Most people immediately think eggs when you talk about Fabergé, but the world-renowned jewelry brand has a legacy of crafting a wide range of pieces—from the mundane, like cigarette cases and paperweights, to the luxurious, like the Grand Duchess tiara that just joined the museum’s collection.
This aquamarine and diamond diadem was owned by Alexandra of Hanover and Cumberland, Grand Duchess of Mecklenburg-Schwerin. It was created as a wedding gift from Grand Duke of Mecklenburg-Schwerin, Frederick Francis IV to his bride. The recommendation to commission Fabergé for the nuptial gift came from Francis IV’s mother and lifelong Fabergé admirer and collector Grand Duchess Anastasia Mikhailovna of Russia.
Records indicate close collaboration between Eugène Fabergé (Carl Fabergé’s son) and the Grand Ducal Cabinet of Mecklenburg-Schwerin, but the exchange of drawings, edits and pricing delayed the piece’s arrival. The tiara was late for the actual wedding, so instead the bride wore a family crown originating from King George III and Queen Charlotte of England’s wedding. A month later, Princess Alexandra wore her Fabergé aquamarine tiara publicly for the first time to a court ball matched with a pink silk dress and pearl necklaces.
“The grand duchess tiara was originally given as a wedding present, which is perfect because it represents a marriage of two concepts we hold near and dear at HMNS, science and history,” says museum President and curator of the Cullen Hall of Gems and Minerals Joel Bartsch. “Of course, the provenance of the tiara and its commissioning tell a story of the history of Fabergé and its royal clients. Meanwhile the gemstones set into the tiara show another side of the raw aquamarines and diamonds that guests see in our Cullen Hall of Gems and Minerals. It’s exciting to be able to display this amazing piece here.”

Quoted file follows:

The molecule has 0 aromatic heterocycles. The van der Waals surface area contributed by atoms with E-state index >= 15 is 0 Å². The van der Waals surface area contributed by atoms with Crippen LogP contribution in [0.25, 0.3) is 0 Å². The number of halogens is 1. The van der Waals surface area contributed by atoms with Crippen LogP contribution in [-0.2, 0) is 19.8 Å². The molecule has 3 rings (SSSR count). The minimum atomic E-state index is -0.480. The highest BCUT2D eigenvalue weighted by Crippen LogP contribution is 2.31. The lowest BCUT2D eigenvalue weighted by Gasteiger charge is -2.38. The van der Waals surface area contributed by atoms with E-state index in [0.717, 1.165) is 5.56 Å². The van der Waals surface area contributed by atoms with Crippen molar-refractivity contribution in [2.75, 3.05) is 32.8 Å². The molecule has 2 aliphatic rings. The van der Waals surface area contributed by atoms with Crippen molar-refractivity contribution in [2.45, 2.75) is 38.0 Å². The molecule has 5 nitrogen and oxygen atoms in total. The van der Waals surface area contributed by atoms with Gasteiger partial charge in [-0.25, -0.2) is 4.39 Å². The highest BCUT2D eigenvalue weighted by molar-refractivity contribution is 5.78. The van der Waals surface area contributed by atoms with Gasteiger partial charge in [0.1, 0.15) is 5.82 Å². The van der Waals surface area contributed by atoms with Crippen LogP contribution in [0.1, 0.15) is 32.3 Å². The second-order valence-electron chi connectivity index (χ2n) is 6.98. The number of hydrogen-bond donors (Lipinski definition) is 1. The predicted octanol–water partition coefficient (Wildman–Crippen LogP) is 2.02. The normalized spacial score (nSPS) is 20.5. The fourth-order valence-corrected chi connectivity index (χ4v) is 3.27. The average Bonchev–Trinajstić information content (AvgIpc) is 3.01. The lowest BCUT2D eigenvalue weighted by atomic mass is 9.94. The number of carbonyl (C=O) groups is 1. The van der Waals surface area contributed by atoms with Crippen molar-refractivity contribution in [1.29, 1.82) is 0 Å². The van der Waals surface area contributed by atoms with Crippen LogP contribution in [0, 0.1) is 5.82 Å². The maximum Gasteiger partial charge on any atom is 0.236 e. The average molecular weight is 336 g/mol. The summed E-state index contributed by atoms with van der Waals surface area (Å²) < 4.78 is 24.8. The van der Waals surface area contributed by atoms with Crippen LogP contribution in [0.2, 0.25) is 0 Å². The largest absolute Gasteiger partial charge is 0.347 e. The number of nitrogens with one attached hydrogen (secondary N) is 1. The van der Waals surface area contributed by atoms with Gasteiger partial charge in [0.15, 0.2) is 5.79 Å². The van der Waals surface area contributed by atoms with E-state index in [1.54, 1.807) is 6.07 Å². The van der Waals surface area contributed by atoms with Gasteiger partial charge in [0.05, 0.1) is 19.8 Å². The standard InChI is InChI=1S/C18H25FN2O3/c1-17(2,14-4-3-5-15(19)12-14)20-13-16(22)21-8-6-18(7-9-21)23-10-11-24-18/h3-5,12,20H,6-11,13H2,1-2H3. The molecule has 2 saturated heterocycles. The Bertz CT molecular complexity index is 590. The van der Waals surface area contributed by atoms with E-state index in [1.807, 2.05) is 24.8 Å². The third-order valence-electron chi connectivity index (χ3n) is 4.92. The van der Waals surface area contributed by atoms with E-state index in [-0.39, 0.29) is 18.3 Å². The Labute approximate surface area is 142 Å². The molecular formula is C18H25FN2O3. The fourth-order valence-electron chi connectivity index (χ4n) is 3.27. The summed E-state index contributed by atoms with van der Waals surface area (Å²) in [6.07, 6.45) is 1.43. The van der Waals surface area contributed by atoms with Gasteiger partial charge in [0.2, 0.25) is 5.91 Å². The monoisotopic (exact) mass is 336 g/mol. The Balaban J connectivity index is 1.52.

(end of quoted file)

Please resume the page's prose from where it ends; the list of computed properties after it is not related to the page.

The tiara’s nine pear-shaped aquamarines and rose cut diamonds are incorporated into a design rife with romantic symbolism. The forget-me-not flowers tied with ribbon bows represent true and eternal love, while the arrows piercing the bows evoke Cupid, an icon of endearment, attraction and affection.
Fabergé tiaras are remarkably rare and even rarer in private collections. “To find any Fabergé tiara at auction today is rare,” explains Angela Berden, Senior Jewelry Specialist at Christie’s in Geneva, “But to find one with such a delicate, grand design — and with such spectacular, well-documented royal provenance — is exceptionally rare.”
The Dorothy and Artie McFerrin Gallery at HMNS is proud to be home to the one of the largest private collections of Fabergé in North America. The new tiara will be joining two other Fabergé tiaras: the Westminster Tiara and the Imperial Leuchtenberg Tiara, which contains diamonds given to Empress Josephine by Tsar Alexander I after her divorce from Napoléon Bonaparte.
The McFerrin Fabergé Collection will continue to expand with additional pieces this fall, including a Tsar Nicholas I Imperial portrait diamond pendant, Maria Feodorovna Maid of Honor cipher, Tsar Alexander I pink topaz Imperial presentation ring, Tsar Nicholas I alexandrite and diamond Imperial presentation ring. The collection is on display in our exhibit Fabergé: The Art of Presentation and included with permanent exhibit hall admission.